DALLAS—Physician Dr. Jacques Roy was charged in what federal authorities describe as a $374 million conspiracy to defraud Medicare and Medicaid through a vast patient-recruiting and false-billing effort for home-healthcare services.
Regional News/South: Physician charged in $374 million fraud conspiracy, and other news
If convicted, he could face a life sentence in prison, according to a memorandum to detain Roy. Federal authorities called the takedown of Roy and six co-conspirator suspects the largest Medicare fraud orchestrated by one doctor in U.S. history. Roy, 54, of Rockwall, Texas, was charged with nine counts of conspiring and one count of carrying out healthcare fraud. Investigators said that since 2006, Roy has taken more than $18.5 million, with millions of that hidden in “various accounts and investments.” Roy was charged with certifying more than 11,000 patients around Dallas for home-healthcare services they did not need. Such certifications allowed Roy's former company, Medistat Group Associates, along with more than 500 independent home-healthcare agencies, to submit claims for Medicare and Medicaid services for those beneficiaries. According to the indictment, Roy certified more patients for home-healthcare services than any other provider in America. Together, Medistat and the independent agencies billed government healthcare programs for more than $374 million between June 2006 and November 2011.
MIAMI—UnitedHealthcare, part of UnitedHealth Group, Minnetonka, Minn., has agreed to buy two Florida health plans with about 97,000 members and eight care centers between them. Terms were undisclosed. Under the agreement, UnitedHealthcare will buy Preferred Care Partners, Miami, which has about 50,000 Medicare Advantage members in South and Central Florida and in the Tampa area, according to a UnitedHealthcare news release. Preferred Care began serving Medicaid beneficiaries last year through its CareFlorida plan, which has about 5,000 members. Preferred Care also has six primary-care centers in Miami-Dade and Broward counties that are a part of the deal. In a separate transaction, UnitedHealthcare agreed to buy Medica HealthCare Plans, Coral Gables, Fla., which has about 35,000 Medicare Advantage members and 7,200 Medicaid beneficiaries in Miami-Dade and Broward counties. Medica also operates two medical centers, according to the release. The transactions are subject to customary regulatory approvals and are expected to close this year.
MIAMI—Jackson Health System President and CEO Carlos Migoya announced a plan to cut 1,115 jobs and make other changes to save $91 million a year in personnel costs as the large public hospital system struggles to realign its cost structure. “These actions will be painful for many people, including those whose positions are eliminated and those who will be working even harder to care for this great system and its patients,” Migoya wrote in a Feb. 28 letter to the Financial Recovery Board of the Public Health Trust, which governs the 2,186-bed hospital system. Martha Baker, president of the system's largest union, SEIU Local 1991, blasted the announcement as “what you get when you hire a billionaire banker and then cut him loose to take a chain saw to healthcare.” Migoya, hired last April, wrote in the letter that 920 active staff members' jobs will be cut, along with 195 vacant positions, based on “department-by-department reviews designed to properly align our workforce to our patient volumes and business plan.” The cuts—about 10% of the workforce, including 187 job reductions from 2011—will go into effect by the end of April, according to the letter. The system will hire 350 part-time employees with benefits, whose costs are included in the estimated savings. Financial disclosures to Jackson Health bondholders say the system posted a $93 million net loss in fiscal 2010, following a $245 million loss the year before, the most recent figures available.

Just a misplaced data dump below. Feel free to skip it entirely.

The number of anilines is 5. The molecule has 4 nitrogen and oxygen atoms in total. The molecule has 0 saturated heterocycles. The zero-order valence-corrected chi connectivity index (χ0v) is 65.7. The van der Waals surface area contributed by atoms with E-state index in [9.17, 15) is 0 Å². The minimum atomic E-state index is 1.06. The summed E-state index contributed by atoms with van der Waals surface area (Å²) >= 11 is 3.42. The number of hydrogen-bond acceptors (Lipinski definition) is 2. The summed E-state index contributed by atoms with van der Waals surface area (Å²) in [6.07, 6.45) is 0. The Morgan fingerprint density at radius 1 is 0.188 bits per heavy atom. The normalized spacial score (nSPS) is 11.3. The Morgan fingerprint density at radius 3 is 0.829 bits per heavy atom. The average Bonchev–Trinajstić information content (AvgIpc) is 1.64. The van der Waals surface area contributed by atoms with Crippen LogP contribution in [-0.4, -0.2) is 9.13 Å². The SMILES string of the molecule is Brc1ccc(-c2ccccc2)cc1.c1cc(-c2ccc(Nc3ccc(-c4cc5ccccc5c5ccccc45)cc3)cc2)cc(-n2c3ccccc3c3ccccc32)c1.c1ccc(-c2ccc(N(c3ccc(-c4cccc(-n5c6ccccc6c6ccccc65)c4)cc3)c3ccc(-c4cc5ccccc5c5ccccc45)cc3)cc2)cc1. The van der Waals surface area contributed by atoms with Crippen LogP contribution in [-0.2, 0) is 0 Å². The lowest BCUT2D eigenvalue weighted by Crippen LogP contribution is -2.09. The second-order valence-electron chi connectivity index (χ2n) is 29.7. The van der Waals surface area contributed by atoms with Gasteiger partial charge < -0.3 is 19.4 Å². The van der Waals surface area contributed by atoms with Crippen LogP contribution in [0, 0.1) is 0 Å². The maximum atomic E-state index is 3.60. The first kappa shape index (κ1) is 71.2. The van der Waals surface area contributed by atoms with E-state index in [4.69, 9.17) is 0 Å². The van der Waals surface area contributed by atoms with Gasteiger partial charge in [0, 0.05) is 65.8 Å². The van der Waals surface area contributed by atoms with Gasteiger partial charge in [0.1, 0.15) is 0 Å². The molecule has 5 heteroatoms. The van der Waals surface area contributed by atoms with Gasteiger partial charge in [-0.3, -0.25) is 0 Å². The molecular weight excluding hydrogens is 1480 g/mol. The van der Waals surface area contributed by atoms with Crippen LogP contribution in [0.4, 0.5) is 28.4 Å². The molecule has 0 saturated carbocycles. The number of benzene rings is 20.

HOUSTON—A former hospital assistant administrator pleaded guilty to a kickback scheme in which he paid patient recruiters to send Medicare beneficiaries to the hospital's partial hospitalization programs. Mohammad Khan, who controlled the operations of the partial hospitalization programs for 89-bed Riverside General Hospital, admitted in the plea agreement that he and unnamed conspirators billed Medicare for $116 million for services that were either unnecessary or not performed. In addition to paying recruiters and owners of group homes and assisted-living facilities for the flow of patients, Khan rewarded Medicare beneficiaries with cigarettes, food and coupons redeemable at the hospital's stores. The scheme, according to the agreement, occurred from January 2008 through Feb. 8, the day Khan was arrested. A hospital representative said that Khan has been terminated and that neither the hospital nor any other hospital employee has been charged in connection with the scheme. According to a statement, Riverside General “is committed to compliance and guarding against fraud, waste and abuse in the Medicare program” and “is cooperating fully with the government's investigation.” Khan pleaded guilty to one count of conspiracy to commit healthcare fraud, one count of conspiracy to defraud the U.S. and five counts of healthcare kickbacks.
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